Throughout ancient history, all over the world, serpents have been central figures in indigenous and mystery religions, symbols of power and awakening, associated with the mysteries of life and death. Not until the advent of the Christian religion were serpents ever associated with deception or evil, and it is no coincidence. These associations were manufactured in direct tandem with the concept that all belief systems outside this semitic-origin monotheism were false and wrong.
In Ireland, the Church associated snakes with the practice of the Celtic paganism. Hence, the Church “drove out the snakes.” Padraig was the metaphor for the Church—so the myth goes that Padraig drove out the snakes.
Padraig is the symbol of the Church’s treachery.
Why do I call the Church’s action treachery? Because the Celtic people of Ireland were some of the most advanced people of their age.
By the time the Romans arrived in Northern Europe, the Celtic people had built roads that extended all throughout Europe. They had established an advanced society and culture which required care for the infirm in their midst and allowed women to own properly independently. They had an established system of currency and economy, and built settlements throughout Europe. Their decentralized social structure spread the balance of power between cooperating local towns and settlements, a concept not seen again until the formation of these United States of America.
As pioneers of diplomacy in foreign relations in their own right, the Celts traded with other cultures far and wide. The Irish specifically never fought wars of aggression. While they fought to repel invaders, they never sought the conquest of other peoples
Some even say the Celts traveled to the Far East, built the temples in the mountains and taught the monks their spiritual practices. Indeed, I was told by a reliable source, who has visited these temples and made personal friends among Tibetan monks, that if you go to some of these remote temples in Tibet, you’ll find statues of tall, fair-haired men with blue eyes.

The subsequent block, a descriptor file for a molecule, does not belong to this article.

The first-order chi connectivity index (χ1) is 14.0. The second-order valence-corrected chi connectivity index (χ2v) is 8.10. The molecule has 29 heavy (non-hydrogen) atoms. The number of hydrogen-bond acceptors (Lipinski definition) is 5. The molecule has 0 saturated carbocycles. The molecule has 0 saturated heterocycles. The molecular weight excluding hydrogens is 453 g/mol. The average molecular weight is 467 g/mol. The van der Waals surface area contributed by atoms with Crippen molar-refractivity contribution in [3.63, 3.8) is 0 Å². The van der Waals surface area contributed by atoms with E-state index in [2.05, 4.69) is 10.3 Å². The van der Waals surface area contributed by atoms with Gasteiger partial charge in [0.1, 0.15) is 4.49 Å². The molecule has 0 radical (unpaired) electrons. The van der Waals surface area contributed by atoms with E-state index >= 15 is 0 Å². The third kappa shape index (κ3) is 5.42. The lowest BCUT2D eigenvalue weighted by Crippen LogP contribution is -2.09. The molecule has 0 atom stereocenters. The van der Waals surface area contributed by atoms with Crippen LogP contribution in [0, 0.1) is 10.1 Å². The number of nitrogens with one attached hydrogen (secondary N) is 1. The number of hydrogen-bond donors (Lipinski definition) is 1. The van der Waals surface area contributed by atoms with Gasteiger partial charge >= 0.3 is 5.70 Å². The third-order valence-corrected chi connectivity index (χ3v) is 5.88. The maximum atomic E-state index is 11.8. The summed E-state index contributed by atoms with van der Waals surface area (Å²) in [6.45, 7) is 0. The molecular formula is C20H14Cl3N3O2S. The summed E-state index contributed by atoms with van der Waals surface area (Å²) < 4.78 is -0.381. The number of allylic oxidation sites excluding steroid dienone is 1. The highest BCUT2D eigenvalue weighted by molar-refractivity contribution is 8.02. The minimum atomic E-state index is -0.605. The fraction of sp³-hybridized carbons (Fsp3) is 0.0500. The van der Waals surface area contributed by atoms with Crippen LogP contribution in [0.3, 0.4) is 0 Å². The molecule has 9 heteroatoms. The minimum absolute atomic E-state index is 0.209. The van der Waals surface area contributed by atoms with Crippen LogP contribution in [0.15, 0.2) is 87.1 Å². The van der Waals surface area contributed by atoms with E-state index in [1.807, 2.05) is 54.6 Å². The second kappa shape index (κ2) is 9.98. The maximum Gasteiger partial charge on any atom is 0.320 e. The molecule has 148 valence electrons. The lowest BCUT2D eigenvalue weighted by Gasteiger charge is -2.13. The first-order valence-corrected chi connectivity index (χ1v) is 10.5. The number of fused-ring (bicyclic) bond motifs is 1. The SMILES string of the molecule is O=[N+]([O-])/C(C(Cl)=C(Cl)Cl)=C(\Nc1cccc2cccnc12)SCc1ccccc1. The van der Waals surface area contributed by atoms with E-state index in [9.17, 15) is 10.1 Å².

The society that worshiped the Celtic gods was not aggressive, though they were unashamedly strong and unafraid of violence. They were intelligent, industrious, evolved far beyond contemporaneous European societies in many ways, and clearly comprehended deep and abiding spiritual truths …
All gone because Padraig (the Church) drove out the snakes.
If you listen to people talking about Ireland, it sounds as if visiting the island is a spiritual experience in and of itself. The land, they say, is powerful. And now the knowledge of the land and how to live as one with that power is lost … because Padraig (the Church) drove out the snakes.
Ever wonder why the Irish drink so much? I know, it’s a stereotype, but it’s true. According to a report from the World Health Organization, Ireland has the second highest rate of binge drinking in the world. Why is that?
I don’t know for sure, but I can imagine that feeling the spiritual power of the land in your soul while being told that nature herself is compromised by evil, which is what the Catholic Church teaches, could have something to do with it. Perhaps it’s this complete lack of understanding of the power they feel emanating from the land. The feeling that it is beautiful and spiritual and good—all the while being told it’s evil, horrible, the “work of the devil.”
Imagine feeling such power emanating from the land where you live and work, all your life, while being taught from childhood that if you acknowledge that power or revere it, you will suffer eternal torture in the afterlife. That’d be enough to drive even the strongest man or woman to drink.
And why are the Irish people cut off from the power of the land? Because Padraig (the Church) drove out the snakes!
The Church gladly disposed of the spiritual enlightenment which was the heritage of the Celtic people. They disposed of their strength, their love and relationship with the land, their history and culture, and their very soul. “Padraig” drove off the “snakes” and condemned the Irish people to a tortured existence, torn between ancestral memories of strength and enlightenment, identity and geocentric connectedness, and the message from the Church that the cry of their very DNA in the core of their souls is somehow “evil.”
And now you want to celebrate that?
Not a chance. No thank you. Not me. You go drink green beer and scream “Erin Go Bragh!” if you want. You can pretend to be Irish if you aren’t. My ancestors came from Ireland. I’ve seen the signature of my great great grandfather in a book in Ellis Island. I still remember the almost electric shock that went through my body when I saw it.
You celebrate what the Church did, these heinous crimes committed by those in power. I can’t.
You can wear green if you want, but I remember the black crimes of the Church. I remember the glorious beliefs of the ancient Celts. I remember what the Church did to the Irish, and to the rest of the world, when they crushed the Celtic religion.
So while you wear green to celebrate this crime, I will wear black to mourn it.